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  3. Money, Law and Politics

Money, Law and Politics (LAWS70425)

Graduate coursework level 7Points: 12.5On Campus (Parkville)

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Overview

Year of offer2019
Subject levelGraduate coursework Level 7
Subject codeLAWS70425
Campus
Parkville
Availability(Quotas apply)
July
FeesSubject EFTSL, Level, Discipline & Census Date

Money in politics raises profound challenges for democracies across the world: billion-dollar American presidential elections have led United States being branded the 'best democracy money can buy'; in Indonesia, the tactics of ‘money politics’ are regularly decried; and in Australia, unregulated political spending in federal elections raise concerns about the fairness of such contests.

What should be the role of the law in regulating money in politics? What should be the principles to determine the content and the limits of such law? What should be the respective roles of the legislature, executive and the judiciary in shaping such laws? And what should be the institutional framework for ensuring compliance with legal obligations?

This subject will adopt a cross-national approach to examining these challenging questions. It will examine the experiences of a range of countries including those from the Commonwealth (eg Australia, Canada, the United Kingdom), Europe (eg France and Germany), South-East Asia (eg Indonesia) and the United States. Taught by two leading experts in this field, the subject will draw out the tensions and dilemmas in regulating money in politics.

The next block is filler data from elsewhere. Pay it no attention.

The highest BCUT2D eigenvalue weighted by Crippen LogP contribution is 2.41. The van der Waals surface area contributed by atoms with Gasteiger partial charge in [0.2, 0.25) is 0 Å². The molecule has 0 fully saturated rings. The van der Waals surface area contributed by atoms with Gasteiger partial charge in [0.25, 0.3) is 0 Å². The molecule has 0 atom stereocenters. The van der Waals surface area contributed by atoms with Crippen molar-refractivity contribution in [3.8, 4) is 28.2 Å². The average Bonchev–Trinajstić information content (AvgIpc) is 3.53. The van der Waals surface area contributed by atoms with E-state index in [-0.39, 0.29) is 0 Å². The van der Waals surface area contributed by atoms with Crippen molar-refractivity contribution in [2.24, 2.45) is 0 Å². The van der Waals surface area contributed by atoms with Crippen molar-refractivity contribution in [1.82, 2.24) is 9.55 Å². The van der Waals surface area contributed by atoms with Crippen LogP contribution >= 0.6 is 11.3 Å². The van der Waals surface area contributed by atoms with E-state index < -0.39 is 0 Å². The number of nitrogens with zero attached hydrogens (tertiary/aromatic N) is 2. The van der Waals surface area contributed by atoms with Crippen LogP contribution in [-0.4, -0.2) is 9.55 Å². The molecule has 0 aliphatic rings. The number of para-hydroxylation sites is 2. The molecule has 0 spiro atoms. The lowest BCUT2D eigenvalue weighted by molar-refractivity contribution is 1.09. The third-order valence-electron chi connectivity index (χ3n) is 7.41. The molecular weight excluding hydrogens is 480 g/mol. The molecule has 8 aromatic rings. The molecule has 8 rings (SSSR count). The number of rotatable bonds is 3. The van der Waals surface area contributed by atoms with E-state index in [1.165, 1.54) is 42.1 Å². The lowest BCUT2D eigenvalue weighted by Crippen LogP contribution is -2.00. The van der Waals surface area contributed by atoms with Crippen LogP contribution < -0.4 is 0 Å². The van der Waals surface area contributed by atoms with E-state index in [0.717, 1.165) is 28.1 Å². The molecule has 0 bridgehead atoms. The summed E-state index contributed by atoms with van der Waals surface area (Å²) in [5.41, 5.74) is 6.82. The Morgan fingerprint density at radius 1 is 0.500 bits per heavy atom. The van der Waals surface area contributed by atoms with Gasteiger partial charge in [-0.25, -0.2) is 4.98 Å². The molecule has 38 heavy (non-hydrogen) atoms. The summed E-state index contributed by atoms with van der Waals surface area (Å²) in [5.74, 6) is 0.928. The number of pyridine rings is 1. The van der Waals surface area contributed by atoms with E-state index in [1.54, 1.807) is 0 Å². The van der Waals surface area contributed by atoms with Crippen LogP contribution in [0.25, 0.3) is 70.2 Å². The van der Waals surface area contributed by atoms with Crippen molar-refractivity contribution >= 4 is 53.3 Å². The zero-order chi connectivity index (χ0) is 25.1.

Principal questions examined include:

  • What are the regulatory challenges of money in politics?
  • What standards and principles should apply to the regulation of such money? Do these standards and principles vary according to particular national contexts? Is it meaningful to speak of international standards or international ‘best practice’?
  • How should political donations and campaign expenditure be regulated?
  • How should public funding of campaigns and political parties be provided?
  • What should be in the institutional framework governing the regulation of money in politics? Which branch of government should have the power to enact such laws? What institutions (eg electoral commissions; anti-corruption commissions) should be responsible for effectively enforcing such regulation?

Intended learning outcomes

A student who has successfully completed this subject will:

  • Have an advanced and integrated understanding of the key principles and theories relating to the regulation of political money in various countries including Australia, Canada, Germany, Indonesia, the United Kingdom and the United States
  • Be able critically apply these principles and theories to a range of contexts
  • Be able to be an engaged participant in debates concerning the regulation of political money
  • Undertake advanced research into the regulation of political money – such research is expected to demonstrate:
  • Expert cognitive and technical skills in researching this topic
  • A mastery of the complex body of knowledge relating to this topic
  • An advanced ability to communicate such knowledge.

Last updated: 20 July 2019